My neighbour on the other side looked like a pickpocket. In fact, the more that I looked at him the more convinced I became that such was his profession: but, no matter, I huddled as close to him as possible, for anything was preferable to the fish basket.

Woman sitting on tram.
Bound For Whitechapel.


In the midst of this dilemma, what should I discover sauntering slowly up the seam of the pickpocket’s trousers but a most healthy-looking bug. The proverbial situation of being between the devil and the deep sea was nowhere compared to my position.

I simply couldn’t stand it. I nodded to the professor – who was looking rather pale himself around the mouth, and suggested that we get out. He understood and out we went, although miles away from our destination.

“You are a great one to go slumming,” he laughed when we were once again in the street. I think I should have stood it for half an hour after starting out so bravely. I suppose you want to go back'”

“No, I don’t want to go back, but t must confess that I prefer the slums at a respectful distance. I don’t want them in my lap nor crawling all over me. Let’s take a cab till we arrive within walking distance of the markets.”

“A cab,” said the professor in his most cynical fashion. “Well, you are a woman if ever one existed. You start out prepared for any kind of horror and in twenty minutes you are looking for a cab. Now, there aren’t any cabs in Whitechapel, and, even if there were, it wouldn’t be at all safe to ride in one. It would probably be smashed to pieces in very short order. It is one of two things – take a tramway such as we have just left or walk.”

Excuse me from any more trams on this side,” I protested. “Let’s walk.”

We were really not so far from the great slum centre as we had imagined.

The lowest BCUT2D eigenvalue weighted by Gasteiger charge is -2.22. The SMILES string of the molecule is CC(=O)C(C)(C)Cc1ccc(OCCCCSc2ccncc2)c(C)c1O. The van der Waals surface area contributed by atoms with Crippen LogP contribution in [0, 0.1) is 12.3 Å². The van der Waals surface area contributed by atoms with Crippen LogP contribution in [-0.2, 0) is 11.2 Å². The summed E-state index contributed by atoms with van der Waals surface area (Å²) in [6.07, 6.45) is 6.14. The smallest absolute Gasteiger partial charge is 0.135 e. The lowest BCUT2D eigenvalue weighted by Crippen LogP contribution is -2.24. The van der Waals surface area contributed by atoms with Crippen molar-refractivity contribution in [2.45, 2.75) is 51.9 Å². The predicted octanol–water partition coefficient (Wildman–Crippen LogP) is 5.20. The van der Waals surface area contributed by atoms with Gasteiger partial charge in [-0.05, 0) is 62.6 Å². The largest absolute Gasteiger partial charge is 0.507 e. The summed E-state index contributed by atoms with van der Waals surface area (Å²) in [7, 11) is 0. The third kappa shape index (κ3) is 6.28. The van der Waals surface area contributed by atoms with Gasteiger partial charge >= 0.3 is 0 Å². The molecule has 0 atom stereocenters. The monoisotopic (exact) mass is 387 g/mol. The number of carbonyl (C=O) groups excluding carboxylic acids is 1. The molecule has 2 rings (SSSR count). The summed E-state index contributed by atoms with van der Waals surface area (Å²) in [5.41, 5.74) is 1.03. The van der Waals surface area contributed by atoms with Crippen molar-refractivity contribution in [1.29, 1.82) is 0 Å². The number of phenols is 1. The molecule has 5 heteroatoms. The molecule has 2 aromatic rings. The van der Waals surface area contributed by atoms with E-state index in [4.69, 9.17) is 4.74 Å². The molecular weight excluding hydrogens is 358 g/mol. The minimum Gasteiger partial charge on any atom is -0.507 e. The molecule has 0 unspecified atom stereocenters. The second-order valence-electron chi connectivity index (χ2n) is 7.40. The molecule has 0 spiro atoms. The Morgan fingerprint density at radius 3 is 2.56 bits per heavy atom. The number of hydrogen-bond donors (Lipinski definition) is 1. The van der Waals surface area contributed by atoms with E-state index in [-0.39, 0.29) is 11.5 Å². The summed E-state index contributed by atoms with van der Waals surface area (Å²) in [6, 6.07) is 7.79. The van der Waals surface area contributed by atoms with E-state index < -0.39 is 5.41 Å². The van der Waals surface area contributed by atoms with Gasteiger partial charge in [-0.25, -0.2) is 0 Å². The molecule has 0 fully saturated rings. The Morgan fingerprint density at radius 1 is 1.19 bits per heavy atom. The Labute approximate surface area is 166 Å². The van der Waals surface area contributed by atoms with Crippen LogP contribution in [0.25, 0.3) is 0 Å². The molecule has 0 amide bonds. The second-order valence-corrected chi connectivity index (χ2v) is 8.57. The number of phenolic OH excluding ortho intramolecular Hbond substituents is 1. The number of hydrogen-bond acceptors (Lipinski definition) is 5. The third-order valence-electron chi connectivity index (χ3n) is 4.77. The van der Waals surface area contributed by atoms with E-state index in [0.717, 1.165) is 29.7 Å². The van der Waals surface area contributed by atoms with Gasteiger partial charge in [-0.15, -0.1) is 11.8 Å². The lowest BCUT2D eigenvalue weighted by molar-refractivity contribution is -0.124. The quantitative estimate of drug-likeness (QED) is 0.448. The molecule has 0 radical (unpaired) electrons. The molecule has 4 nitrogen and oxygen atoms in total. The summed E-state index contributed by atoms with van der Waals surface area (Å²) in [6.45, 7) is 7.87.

In twenty minutes we arrived at Middlesex Street, formerly known as Petticoat Lane, a corner that is unique and famous throughout the world. It is the region of old clothes in the most inconceivable abundance. Old boots and shoes were piled in pyramids or banked against improvised walls all the length of the street. Old coats, old hats and bonnets, men’s and women’s: faded old rotten frocks, probably the cast-off of servants, were displayed in proud array.

The sellers of these wares were mostly Jews.

The cheapness of the wares can hardly be imagined, it being possible to buy a complete outfit, shoes included, for less than a shilling.

And the buyers, poor things, I think I shall see them forever. Women with pallid faces, half defiant and half deathlike in their expression, lingered enviously over paste diamonds and make-believe turquoise. Loud-mouthed old termagants shook their fists in the faces of the Jews and haggled over the difference of a ha’penny in the price of cotton frocks.

Old men with moist eyes and red noses and hands with crinkled skin and black nails blinked their way along from one shop to the other, probably with a penny to spend and looking arduously for the best bargain.

Crowds at the Middlesex Street Sunday morning market.
Sunday Morning On Middlesex Street.